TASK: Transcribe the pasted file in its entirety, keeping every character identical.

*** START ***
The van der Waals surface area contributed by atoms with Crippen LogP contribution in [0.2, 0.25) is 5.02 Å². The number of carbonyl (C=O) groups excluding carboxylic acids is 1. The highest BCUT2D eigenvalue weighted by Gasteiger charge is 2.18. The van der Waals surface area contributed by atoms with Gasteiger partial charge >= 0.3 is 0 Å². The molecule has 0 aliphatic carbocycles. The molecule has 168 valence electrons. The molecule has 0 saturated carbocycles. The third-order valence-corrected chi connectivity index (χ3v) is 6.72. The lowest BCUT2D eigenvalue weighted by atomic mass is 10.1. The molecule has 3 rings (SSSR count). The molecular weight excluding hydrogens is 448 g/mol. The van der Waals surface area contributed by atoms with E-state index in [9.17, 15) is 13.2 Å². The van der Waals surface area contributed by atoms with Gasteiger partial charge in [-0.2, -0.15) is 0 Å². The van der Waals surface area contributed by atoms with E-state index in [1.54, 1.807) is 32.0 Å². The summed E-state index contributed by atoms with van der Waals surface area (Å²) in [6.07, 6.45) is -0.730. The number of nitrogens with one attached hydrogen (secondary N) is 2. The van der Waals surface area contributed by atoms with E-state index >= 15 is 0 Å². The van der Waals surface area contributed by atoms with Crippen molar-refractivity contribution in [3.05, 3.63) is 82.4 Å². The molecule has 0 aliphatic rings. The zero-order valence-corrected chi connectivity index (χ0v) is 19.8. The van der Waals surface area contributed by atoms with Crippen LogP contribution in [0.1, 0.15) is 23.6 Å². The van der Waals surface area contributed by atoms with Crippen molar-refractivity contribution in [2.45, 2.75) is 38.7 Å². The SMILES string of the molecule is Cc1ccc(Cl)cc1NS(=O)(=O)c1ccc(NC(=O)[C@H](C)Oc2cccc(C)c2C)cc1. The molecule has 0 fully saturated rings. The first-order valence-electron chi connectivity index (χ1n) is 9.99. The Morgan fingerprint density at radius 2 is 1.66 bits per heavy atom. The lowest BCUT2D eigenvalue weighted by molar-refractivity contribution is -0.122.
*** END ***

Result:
The van der Waals surface area contributed by atoms with Crippen LogP contribution in [0.2, 0.25) is 5.02 Å². The number of carbonyl (C=O) groups excluding carboxylic acids is 1. The highest BCUT2D eigenvalue weighted by Gasteiger charge is 2.18. The van der Waals surface area contributed by atoms with Gasteiger partial charge >= 0.3 is 0 Å². The molecule has 0 aliphatic carbocycles. The molecule has 168 valence electrons. The molecule has 0 saturated carbocycles. The third-order valence-corrected chi connectivity index (χ3v) is 6.72. The lowest BCUT2D eigenvalue weighted by atomic mass is 10.1. The molecule has 3 rings (SSSR count). The molecular weight excluding hydrogens is 448 g/mol. The van der Waals surface area contributed by atoms with E-state index in [9.17, 15) is 13.2 Å². The van der Waals surface area contributed by atoms with Gasteiger partial charge in [-0.2, -0.15) is 0 Å². The van der Waals surface area contributed by atoms with E-state index in [1.54, 1.807) is 32.0 Å². The summed E-state index contributed by atoms with van der Waals surface area (Å²) in [6.07, 6.45) is -0.730. The number of nitrogens with one attached hydrogen (secondary N) is 2. The van der Waals surface area contributed by atoms with E-state index >= 15 is 0 Å². The van der Waals surface area contributed by atoms with Crippen molar-refractivity contribution in [3.05, 3.63) is 82.4 Å². The molecule has 0 aliphatic rings. The zero-order valence-corrected chi connectivity index (χ0v) is 19.8. The van der Waals surface area contributed by atoms with Crippen LogP contribution in [0.1, 0.15) is 23.6 Å². The van der Waals surface area contributed by atoms with Crippen molar-refractivity contribution in [2.45, 2.75) is 38.7 Å². The SMILES string of the molecule is Cc1ccc(Cl)cc1NS(=O)(=O)c1ccc(NC(=O)[C@H](C)Oc2cccc(C)c2C)cc1. The molecule has 0 fully saturated rings. The first-order valence-electron chi connectivity index (χ1n) is 9.99. The Morgan fingerprint density at radius 2 is 1.66 bits per heavy atom. The lowest BCUT2D eigenvalue weighted by molar-refractivity contribution is -0.122.